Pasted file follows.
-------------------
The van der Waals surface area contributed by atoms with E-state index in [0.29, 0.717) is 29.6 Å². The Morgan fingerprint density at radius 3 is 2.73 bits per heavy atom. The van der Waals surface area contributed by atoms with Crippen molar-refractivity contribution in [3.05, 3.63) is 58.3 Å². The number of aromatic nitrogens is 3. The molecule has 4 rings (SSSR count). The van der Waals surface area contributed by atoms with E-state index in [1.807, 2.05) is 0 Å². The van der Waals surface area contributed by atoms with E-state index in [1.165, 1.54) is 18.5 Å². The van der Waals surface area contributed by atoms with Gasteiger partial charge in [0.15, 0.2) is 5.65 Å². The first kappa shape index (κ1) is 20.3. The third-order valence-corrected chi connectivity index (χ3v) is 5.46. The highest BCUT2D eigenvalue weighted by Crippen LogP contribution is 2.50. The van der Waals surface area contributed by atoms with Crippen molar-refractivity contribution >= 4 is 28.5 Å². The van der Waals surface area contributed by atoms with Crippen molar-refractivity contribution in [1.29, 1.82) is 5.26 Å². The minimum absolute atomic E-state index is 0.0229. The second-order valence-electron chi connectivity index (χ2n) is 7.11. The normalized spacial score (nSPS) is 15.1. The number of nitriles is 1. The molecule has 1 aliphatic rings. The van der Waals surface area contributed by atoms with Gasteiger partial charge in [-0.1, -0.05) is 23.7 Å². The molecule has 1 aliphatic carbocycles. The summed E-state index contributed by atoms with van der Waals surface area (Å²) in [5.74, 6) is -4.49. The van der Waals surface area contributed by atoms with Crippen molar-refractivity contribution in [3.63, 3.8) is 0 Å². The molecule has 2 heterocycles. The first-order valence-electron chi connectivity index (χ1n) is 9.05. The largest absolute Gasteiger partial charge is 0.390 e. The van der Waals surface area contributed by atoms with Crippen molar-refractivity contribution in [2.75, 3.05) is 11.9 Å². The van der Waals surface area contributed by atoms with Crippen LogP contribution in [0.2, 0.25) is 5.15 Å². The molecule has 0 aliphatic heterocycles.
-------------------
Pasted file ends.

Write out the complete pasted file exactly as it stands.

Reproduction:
The van der Waals surface area contributed by atoms with E-state index in [0.29, 0.717) is 29.6 Å². The Morgan fingerprint density at radius 3 is 2.73 bits per heavy atom. The van der Waals surface area contributed by atoms with Crippen molar-refractivity contribution in [3.05, 3.63) is 58.3 Å². The number of aromatic nitrogens is 3. The molecule has 4 rings (SSSR count). The van der Waals surface area contributed by atoms with E-state index in [1.807, 2.05) is 0 Å². The van der Waals surface area contributed by atoms with E-state index in [1.165, 1.54) is 18.5 Å². The van der Waals surface area contributed by atoms with Gasteiger partial charge in [0.15, 0.2) is 5.65 Å². The first kappa shape index (κ1) is 20.3. The third-order valence-corrected chi connectivity index (χ3v) is 5.46. The highest BCUT2D eigenvalue weighted by Crippen LogP contribution is 2.50. The van der Waals surface area contributed by atoms with Crippen molar-refractivity contribution >= 4 is 28.5 Å². The van der Waals surface area contributed by atoms with Crippen molar-refractivity contribution in [1.29, 1.82) is 5.26 Å². The minimum absolute atomic E-state index is 0.0229. The second-order valence-electron chi connectivity index (χ2n) is 7.11. The normalized spacial score (nSPS) is 15.1. The number of nitriles is 1. The molecule has 1 aliphatic rings. The van der Waals surface area contributed by atoms with Gasteiger partial charge in [-0.1, -0.05) is 23.7 Å². The molecule has 1 aliphatic carbocycles. The summed E-state index contributed by atoms with van der Waals surface area (Å²) in [5.74, 6) is -4.49. The van der Waals surface area contributed by atoms with Crippen molar-refractivity contribution in [3.63, 3.8) is 0 Å². The molecule has 2 heterocycles. The first-order valence-electron chi connectivity index (χ1n) is 9.05. The largest absolute Gasteiger partial charge is 0.390 e. The van der Waals surface area contributed by atoms with Crippen molar-refractivity contribution in [2.75, 3.05) is 11.9 Å². The van der Waals surface area contributed by atoms with Crippen LogP contribution in [0.2, 0.25) is 5.15 Å². The molecule has 0 aliphatic heterocycles.